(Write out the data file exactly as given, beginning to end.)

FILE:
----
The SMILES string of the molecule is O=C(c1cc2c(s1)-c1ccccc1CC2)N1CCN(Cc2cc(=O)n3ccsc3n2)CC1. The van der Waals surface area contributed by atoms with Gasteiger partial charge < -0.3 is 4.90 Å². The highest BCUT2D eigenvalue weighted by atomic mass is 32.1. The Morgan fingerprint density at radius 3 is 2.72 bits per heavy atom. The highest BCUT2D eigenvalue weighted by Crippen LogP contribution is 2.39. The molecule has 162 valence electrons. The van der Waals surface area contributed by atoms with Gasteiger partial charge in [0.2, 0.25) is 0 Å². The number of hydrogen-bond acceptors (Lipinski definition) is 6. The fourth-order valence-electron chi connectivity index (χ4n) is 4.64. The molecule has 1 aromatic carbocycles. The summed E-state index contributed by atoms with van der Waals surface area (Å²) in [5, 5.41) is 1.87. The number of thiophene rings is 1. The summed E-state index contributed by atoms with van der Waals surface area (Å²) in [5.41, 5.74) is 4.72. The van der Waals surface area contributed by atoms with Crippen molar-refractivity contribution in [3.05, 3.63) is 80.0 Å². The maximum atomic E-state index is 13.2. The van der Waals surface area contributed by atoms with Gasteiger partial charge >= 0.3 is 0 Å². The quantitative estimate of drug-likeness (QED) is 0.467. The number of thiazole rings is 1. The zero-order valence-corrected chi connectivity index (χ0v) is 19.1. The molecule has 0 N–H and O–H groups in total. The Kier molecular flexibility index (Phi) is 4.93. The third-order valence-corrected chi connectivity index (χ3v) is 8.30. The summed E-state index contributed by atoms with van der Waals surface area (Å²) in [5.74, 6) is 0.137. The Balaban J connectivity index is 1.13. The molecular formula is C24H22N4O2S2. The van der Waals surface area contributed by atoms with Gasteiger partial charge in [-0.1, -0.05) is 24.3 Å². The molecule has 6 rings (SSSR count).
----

The SMILES string of the molecule is O=C(c1cc2c(s1)-c1ccccc1CC2)N1CCN(Cc2cc(=O)n3ccsc3n2)CC1. The van der Waals surface area contributed by atoms with Gasteiger partial charge < -0.3 is 4.90 Å². The highest BCUT2D eigenvalue weighted by atomic mass is 32.1. The Morgan fingerprint density at radius 3 is 2.72 bits per heavy atom. The highest BCUT2D eigenvalue weighted by Crippen LogP contribution is 2.39. The molecule has 162 valence electrons. The van der Waals surface area contributed by atoms with Gasteiger partial charge in [0.2, 0.25) is 0 Å². The number of hydrogen-bond acceptors (Lipinski definition) is 6. The fourth-order valence-electron chi connectivity index (χ4n) is 4.64. The molecule has 1 aromatic carbocycles. The summed E-state index contributed by atoms with van der Waals surface area (Å²) in [5, 5.41) is 1.87. The number of thiophene rings is 1. The summed E-state index contributed by atoms with van der Waals surface area (Å²) in [5.41, 5.74) is 4.72. The van der Waals surface area contributed by atoms with Crippen molar-refractivity contribution in [3.05, 3.63) is 80.0 Å². The maximum atomic E-state index is 13.2. The van der Waals surface area contributed by atoms with Gasteiger partial charge >= 0.3 is 0 Å². The quantitative estimate of drug-likeness (QED) is 0.467. The number of thiazole rings is 1. The zero-order valence-corrected chi connectivity index (χ0v) is 19.1. The molecule has 0 N–H and O–H groups in total. The Kier molecular flexibility index (Phi) is 4.93. The third-order valence-corrected chi connectivity index (χ3v) is 8.30. The summed E-state index contributed by atoms with van der Waals surface area (Å²) in [5.74, 6) is 0.137. The Balaban J connectivity index is 1.13. The molecular formula is C24H22N4O2S2. The van der Waals surface area contributed by atoms with Gasteiger partial charge in [-0.1, -0.05) is 24.3 Å². The molecule has 6 rings (SSSR count).